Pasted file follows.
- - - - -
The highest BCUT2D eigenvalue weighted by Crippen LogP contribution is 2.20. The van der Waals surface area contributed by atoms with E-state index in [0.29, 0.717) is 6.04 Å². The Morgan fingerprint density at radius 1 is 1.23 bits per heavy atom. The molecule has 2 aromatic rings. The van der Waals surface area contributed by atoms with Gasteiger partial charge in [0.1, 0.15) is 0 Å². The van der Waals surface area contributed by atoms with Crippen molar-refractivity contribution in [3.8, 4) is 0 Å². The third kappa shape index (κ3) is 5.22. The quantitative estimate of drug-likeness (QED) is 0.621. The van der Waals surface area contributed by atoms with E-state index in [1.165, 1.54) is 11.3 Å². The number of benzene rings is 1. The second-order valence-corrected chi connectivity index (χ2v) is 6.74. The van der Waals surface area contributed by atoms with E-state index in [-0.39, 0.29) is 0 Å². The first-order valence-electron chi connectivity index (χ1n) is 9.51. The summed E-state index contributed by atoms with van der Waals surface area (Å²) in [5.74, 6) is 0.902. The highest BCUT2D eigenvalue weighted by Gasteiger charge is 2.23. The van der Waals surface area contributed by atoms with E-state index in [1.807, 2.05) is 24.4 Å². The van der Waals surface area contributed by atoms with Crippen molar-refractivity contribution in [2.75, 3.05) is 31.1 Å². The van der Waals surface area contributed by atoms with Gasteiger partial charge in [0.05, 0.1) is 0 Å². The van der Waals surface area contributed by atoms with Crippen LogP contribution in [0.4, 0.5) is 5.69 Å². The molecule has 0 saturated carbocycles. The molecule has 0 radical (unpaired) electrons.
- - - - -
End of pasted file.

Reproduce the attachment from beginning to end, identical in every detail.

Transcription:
The highest BCUT2D eigenvalue weighted by Crippen LogP contribution is 2.20. The van der Waals surface area contributed by atoms with E-state index in [0.29, 0.717) is 6.04 Å². The Morgan fingerprint density at radius 1 is 1.23 bits per heavy atom. The molecule has 2 aromatic rings. The van der Waals surface area contributed by atoms with Gasteiger partial charge in [0.1, 0.15) is 0 Å². The van der Waals surface area contributed by atoms with Crippen molar-refractivity contribution in [3.8, 4) is 0 Å². The third kappa shape index (κ3) is 5.22. The quantitative estimate of drug-likeness (QED) is 0.621. The van der Waals surface area contributed by atoms with E-state index in [1.165, 1.54) is 11.3 Å². The number of benzene rings is 1. The second-order valence-corrected chi connectivity index (χ2v) is 6.74. The van der Waals surface area contributed by atoms with E-state index in [-0.39, 0.29) is 0 Å². The first-order valence-electron chi connectivity index (χ1n) is 9.51. The summed E-state index contributed by atoms with van der Waals surface area (Å²) in [5.74, 6) is 0.902. The highest BCUT2D eigenvalue weighted by Gasteiger charge is 2.23. The van der Waals surface area contributed by atoms with E-state index in [1.807, 2.05) is 24.4 Å². The van der Waals surface area contributed by atoms with Crippen molar-refractivity contribution in [2.75, 3.05) is 31.1 Å². The van der Waals surface area contributed by atoms with Gasteiger partial charge in [0.05, 0.1) is 0 Å². The van der Waals surface area contributed by atoms with Crippen LogP contribution in [0.4, 0.5) is 5.69 Å². The molecule has 0 saturated carbocycles. The molecule has 0 radical (unpaired) electrons.